A Consumer Reports investigation last week shined a disparaging light on a food that we’ve long thought healthy. Consumer Reports’ tested 32 rices and dozens of rice products, nearly 200 samples in all and found that all contained arsenic. But the frightening part is that many contained high levels of inorganic arsenic, the form which the body directly absorbs and is therefore the most toxic. It's a known human carcinogen linked to skin, lung, and bladder cancer.
The R.I.C.E. ActLaw makers have quickly responded, according to a story on Food Safety News, by introducing a bill that would limit levels of arsenic in rice and foods containing rice. Rep. Rosa De Lauro (D-CT), Frank Pallone (D-NJ), and Nita Lowey (D-NY) have introduced the R.I.C.E. Act (Reducing Food-Based Inorganic and Organic Compounds Exposure Act), which requires the FDA to set acceptable limits on arsenic.“The idea that high levels of arsenic, a known carcinogen, are present in rice, cereal and other common, everyday foods is absolutely outrageous,” said DeLauro on Food Safety News. “The federal government has an obligation to every American family to ensure that the food they consume is safe and should not make them sick. This is not the first time we have been alerted to the dangers of arsenic, and quite simply we must do more to ensure that our food supply is safe. This bill is a step in that direction.”The FDA is currently taking a closer look at the issue, looking at 1,200 samples to check the validity of the investigation. According to Food Safety News, “[b]ased on the currently available data and scientific literature, the agency said it does not have an adequate scientific basis to recommend changes by consumers regarding their consumption of rice and rice products.”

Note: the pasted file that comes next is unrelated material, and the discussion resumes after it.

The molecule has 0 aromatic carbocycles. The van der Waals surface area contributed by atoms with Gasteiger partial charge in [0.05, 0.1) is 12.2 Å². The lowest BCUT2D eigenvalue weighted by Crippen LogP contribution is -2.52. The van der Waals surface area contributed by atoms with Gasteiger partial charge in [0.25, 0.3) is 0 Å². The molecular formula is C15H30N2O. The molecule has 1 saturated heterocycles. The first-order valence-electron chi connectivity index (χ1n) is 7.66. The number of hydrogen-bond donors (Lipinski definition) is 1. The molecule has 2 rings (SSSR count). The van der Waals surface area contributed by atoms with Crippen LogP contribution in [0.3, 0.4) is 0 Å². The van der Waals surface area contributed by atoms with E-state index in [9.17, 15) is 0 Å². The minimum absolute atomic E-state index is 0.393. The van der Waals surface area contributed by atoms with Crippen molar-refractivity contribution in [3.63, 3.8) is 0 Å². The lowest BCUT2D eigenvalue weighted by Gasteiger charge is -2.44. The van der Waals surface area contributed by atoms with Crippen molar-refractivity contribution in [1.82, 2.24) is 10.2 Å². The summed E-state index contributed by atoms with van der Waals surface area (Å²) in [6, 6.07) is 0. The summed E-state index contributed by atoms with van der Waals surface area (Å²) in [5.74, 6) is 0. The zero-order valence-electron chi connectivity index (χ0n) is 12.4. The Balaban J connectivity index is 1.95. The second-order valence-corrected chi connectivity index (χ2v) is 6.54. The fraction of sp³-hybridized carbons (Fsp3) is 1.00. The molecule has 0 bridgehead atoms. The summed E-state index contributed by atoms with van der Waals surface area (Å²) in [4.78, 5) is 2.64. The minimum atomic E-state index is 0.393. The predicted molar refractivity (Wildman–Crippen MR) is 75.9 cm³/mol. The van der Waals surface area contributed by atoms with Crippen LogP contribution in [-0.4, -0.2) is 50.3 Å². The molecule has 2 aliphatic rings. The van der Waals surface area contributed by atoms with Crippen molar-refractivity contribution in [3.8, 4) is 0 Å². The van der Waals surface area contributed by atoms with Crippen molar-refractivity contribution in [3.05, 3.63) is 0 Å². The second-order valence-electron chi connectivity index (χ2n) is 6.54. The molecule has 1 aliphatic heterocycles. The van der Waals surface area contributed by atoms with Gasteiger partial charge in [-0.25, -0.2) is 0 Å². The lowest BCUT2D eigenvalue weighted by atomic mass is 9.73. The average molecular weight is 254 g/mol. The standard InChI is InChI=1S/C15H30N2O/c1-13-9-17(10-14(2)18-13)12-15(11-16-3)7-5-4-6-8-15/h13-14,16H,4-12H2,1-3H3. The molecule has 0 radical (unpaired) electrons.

Arsenic in the Food Supply
Arsenic ends up in our food supply because plants take it in through the soil just as they would any other soil component. Plants can’t differentiate between good and bad elements, so if it’s there, they take it in. Throughout the world you’ll also find a number of arsenic hot spots, where arsenic is more concentrated. This results from certain geologic formations in rock and soil and left over arsenic-containing pesticide residue.